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Review: Minuendo Lossless Earplugs Live 17dB

Minuendo Lossless Earplugs Live 17dB…

Minuendo Lossless Earplugs Live 17dB – Hearing protection has always been front and center on my mind because I love music so much, I cannot imagine my life if I were unable to hear.

You might remember back in 2021, we had a good look at the Minuendo Lossless Earplugs featuring adjustable protection. This system has a lot of very good features but there was always the question of how much sound attenuation to choose.

Now, the great folks at Minuendo have come up with a new version of their earplugs that has a set 17dB noise reduction. You still get a lot of the great features of the adjustables but you just don’t have to think about the specific sound level. In addition, this new version of earplugs comes at a very attractive price point.

For more information, visit online at Minuendo.com

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Bass Books

Review: The Bastard Instrument, A Cultural History of the Electric Bass by Brian F Wright 

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Review: The Bastard Instrument, A Cultural History of the Electric Bass by Brian F Wright 

I was intrigued when The Bastard Instrument showed up on my desk… let’s dig in!

When we dive into the history of our beloved instrument, the bass, we find roots that go back as far as the 15th century. This instrument was a member of the violin family and was for the longest time, an acoustic instrument. As the years passed and music changed, there was a need for the instrument to evolve and the electric bass was born.

Comparatively, the electric bass is a relatively new instrument with its earliest appearances dating back to the 1930s and it is exciting to be an electric bass player while this history unfolds around us. Fortunately for us and future generations to come, Professor Brian F. Wright has taken on the herculean task of documenting the trajectory of the electric bass with this excellent book.

The Bastard Instrument presents an extraordinary amount of fine details about the instrument itself, the development of the amplification to handle its output, the pioneers that dared play it, the rapidly evolving music that flourished because of its presence and so much more.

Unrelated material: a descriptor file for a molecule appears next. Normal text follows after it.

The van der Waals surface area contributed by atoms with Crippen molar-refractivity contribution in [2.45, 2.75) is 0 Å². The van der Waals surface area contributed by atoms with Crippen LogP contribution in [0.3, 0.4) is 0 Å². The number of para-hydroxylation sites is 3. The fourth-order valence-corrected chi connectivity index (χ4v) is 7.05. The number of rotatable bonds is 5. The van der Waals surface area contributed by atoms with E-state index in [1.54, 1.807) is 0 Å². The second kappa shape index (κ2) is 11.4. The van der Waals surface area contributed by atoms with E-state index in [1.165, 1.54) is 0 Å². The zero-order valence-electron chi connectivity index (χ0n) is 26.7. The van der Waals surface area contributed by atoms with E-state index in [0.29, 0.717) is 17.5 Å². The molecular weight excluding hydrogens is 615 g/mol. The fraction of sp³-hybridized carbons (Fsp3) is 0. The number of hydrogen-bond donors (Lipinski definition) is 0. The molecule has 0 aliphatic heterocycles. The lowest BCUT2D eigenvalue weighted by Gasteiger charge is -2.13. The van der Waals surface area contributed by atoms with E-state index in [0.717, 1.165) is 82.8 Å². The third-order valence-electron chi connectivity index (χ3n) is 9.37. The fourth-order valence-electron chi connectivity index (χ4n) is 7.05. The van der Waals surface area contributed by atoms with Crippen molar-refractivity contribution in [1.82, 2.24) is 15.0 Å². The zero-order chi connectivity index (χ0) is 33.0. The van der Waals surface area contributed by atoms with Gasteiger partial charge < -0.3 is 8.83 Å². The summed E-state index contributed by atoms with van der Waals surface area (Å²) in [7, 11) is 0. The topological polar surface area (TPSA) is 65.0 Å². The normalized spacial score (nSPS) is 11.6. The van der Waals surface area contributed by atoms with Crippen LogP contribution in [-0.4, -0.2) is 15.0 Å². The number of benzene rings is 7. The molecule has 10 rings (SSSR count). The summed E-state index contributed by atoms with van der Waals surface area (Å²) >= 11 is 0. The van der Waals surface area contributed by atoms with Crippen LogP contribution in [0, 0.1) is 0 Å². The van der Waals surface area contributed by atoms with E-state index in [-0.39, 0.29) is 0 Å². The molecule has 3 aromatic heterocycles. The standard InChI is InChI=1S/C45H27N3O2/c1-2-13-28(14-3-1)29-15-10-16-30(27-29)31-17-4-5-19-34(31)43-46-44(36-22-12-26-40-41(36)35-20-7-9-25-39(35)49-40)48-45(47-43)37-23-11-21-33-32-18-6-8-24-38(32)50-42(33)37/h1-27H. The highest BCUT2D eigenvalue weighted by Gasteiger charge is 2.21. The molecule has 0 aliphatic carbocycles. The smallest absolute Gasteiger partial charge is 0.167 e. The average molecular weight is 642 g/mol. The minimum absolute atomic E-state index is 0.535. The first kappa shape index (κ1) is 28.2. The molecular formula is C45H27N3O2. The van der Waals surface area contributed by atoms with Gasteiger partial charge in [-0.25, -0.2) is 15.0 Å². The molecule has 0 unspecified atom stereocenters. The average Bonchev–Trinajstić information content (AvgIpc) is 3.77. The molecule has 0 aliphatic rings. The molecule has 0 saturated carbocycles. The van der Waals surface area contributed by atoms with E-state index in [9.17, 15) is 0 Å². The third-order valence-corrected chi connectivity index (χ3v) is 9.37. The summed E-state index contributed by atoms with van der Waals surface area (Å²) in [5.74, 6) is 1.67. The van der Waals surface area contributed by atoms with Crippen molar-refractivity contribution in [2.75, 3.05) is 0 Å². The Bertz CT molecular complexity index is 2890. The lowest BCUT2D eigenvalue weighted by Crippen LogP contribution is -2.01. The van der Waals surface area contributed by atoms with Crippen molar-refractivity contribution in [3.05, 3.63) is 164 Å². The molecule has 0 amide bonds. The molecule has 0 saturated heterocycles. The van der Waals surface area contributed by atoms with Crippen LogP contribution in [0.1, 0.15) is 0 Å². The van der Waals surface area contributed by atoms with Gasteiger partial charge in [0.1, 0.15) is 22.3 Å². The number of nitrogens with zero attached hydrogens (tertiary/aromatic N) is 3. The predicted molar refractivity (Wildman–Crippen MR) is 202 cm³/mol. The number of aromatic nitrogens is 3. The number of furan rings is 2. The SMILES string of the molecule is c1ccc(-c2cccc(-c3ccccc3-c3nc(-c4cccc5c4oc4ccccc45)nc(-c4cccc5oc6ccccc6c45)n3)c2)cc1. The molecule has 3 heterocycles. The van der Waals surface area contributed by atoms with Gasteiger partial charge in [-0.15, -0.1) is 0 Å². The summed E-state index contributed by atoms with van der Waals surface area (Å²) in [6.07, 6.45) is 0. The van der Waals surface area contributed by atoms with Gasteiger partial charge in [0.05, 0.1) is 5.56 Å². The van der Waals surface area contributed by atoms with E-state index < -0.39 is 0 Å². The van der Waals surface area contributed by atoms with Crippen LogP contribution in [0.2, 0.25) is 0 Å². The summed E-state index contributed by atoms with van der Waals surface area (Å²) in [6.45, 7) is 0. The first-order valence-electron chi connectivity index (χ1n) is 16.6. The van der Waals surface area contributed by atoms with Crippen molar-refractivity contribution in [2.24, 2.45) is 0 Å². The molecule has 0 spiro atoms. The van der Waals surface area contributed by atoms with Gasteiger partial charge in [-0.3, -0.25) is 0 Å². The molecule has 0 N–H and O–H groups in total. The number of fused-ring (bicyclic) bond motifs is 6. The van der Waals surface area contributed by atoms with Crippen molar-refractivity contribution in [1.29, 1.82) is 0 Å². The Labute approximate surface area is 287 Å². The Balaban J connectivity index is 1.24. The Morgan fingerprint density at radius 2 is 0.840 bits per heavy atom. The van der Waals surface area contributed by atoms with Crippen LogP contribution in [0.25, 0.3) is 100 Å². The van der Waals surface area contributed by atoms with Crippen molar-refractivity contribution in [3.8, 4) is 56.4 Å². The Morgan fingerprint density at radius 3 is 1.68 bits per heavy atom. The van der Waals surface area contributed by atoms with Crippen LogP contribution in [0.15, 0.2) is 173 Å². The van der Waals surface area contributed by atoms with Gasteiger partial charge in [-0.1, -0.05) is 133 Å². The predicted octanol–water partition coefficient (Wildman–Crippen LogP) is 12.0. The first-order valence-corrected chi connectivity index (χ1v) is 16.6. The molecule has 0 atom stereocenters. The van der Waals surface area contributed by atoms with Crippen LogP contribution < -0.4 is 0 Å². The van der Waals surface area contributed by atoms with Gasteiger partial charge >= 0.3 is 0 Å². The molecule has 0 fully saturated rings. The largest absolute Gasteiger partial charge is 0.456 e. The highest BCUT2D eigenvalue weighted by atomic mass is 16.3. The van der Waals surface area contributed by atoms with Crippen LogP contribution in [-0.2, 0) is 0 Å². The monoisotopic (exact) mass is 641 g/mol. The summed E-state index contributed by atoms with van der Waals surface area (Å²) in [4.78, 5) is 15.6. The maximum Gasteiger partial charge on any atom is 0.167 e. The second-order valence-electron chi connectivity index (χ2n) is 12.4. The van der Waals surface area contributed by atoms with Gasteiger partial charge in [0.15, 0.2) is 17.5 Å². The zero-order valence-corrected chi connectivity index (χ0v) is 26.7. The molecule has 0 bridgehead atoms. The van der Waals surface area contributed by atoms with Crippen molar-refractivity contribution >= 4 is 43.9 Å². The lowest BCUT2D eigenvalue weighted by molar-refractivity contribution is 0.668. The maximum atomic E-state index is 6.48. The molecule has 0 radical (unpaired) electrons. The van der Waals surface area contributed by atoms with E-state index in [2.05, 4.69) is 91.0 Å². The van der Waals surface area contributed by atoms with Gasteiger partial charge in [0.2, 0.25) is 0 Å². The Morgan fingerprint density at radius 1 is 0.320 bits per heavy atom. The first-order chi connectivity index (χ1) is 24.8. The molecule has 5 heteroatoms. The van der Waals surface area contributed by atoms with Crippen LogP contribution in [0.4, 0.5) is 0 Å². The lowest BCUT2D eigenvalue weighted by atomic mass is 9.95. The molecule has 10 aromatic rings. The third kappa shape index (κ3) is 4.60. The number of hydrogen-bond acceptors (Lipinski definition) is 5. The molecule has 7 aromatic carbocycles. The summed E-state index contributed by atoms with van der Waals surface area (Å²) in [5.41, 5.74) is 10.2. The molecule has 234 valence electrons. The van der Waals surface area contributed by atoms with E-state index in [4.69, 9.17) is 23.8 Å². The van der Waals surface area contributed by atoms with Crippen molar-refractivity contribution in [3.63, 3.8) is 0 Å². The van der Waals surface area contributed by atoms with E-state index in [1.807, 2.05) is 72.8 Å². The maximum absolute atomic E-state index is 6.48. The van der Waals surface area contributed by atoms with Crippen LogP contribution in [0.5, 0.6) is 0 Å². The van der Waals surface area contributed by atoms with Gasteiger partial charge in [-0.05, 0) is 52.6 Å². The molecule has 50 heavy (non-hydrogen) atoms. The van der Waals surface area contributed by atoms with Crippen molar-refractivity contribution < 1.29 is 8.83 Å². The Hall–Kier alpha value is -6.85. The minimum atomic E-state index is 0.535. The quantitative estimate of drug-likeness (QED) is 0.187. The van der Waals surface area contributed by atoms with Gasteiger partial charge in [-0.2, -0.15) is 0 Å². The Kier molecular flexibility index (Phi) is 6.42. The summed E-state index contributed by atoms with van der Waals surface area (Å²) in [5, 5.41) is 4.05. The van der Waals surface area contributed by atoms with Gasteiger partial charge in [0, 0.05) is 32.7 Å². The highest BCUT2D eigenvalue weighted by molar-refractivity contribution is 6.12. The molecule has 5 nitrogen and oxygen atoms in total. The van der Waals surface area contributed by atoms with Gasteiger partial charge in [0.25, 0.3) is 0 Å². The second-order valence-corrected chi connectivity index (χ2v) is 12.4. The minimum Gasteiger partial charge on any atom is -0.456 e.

When I first started reading this book, I noticed that it felt a tad academic, like a textbook (it might be one someday) or a doctoral thesis, but to present all this information accurately, this approach is more than appropriate. Another detail that might be a bit of a spoiler is that the book only gets us up to the late ’60s. I was left wanting more as we know that so much has happened in the bass world since that time frame; I hope there is another volume in the works to get us up to the present!

All in all, “The Bastard Instrument, A Cultural History of the Electric Bass” is a must-read for all of us who play electric bass and understand its essential place in music.

I found that there was a lot that I already knew but also quite a bit that I was unaware of. I believe that to know and understand where you are, you must know the history of exactly how you got here.

Highly recommended.

The Bastard Instrument is available at Amazon.com (beginning July 2024)

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This Week’s Top 10 Basses on Instagram

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TOP 10 Basses of the week

Check out our top 10 favorite basses on Instagram this week…

Click to follow Bass Musician on Instagram @bassmusicianmag

FEATURED @meridian_guitars @adamovicbasses @anacondabasses @mgbassguitars @xylembassguitar @officialspector @edwinpaanakker @alesvychodilbasses @boyarskycg @dmarkguitars

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Bass Videos

Interview With By the Thousands Bassist Adam Sullivan

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Interview With By the Thousands Bassist Adam Sullivan

Bassist Adam Sullivan…

Hailing from Minnesota since 2012, By the Thousands has produced some serious Technical Metal/Deathcore music. Following their recent EP “The Decent”s release, I have the great opportunity to chat with bassist Adam Sullivan.

Join me as we hear about Adam’s musical Journey, his Influences, how he gets his sound, and the band’s plans for the future

Photo, Laura Baker

Follow On Social

IG &FB @bythethousands
YTB @BytheThousands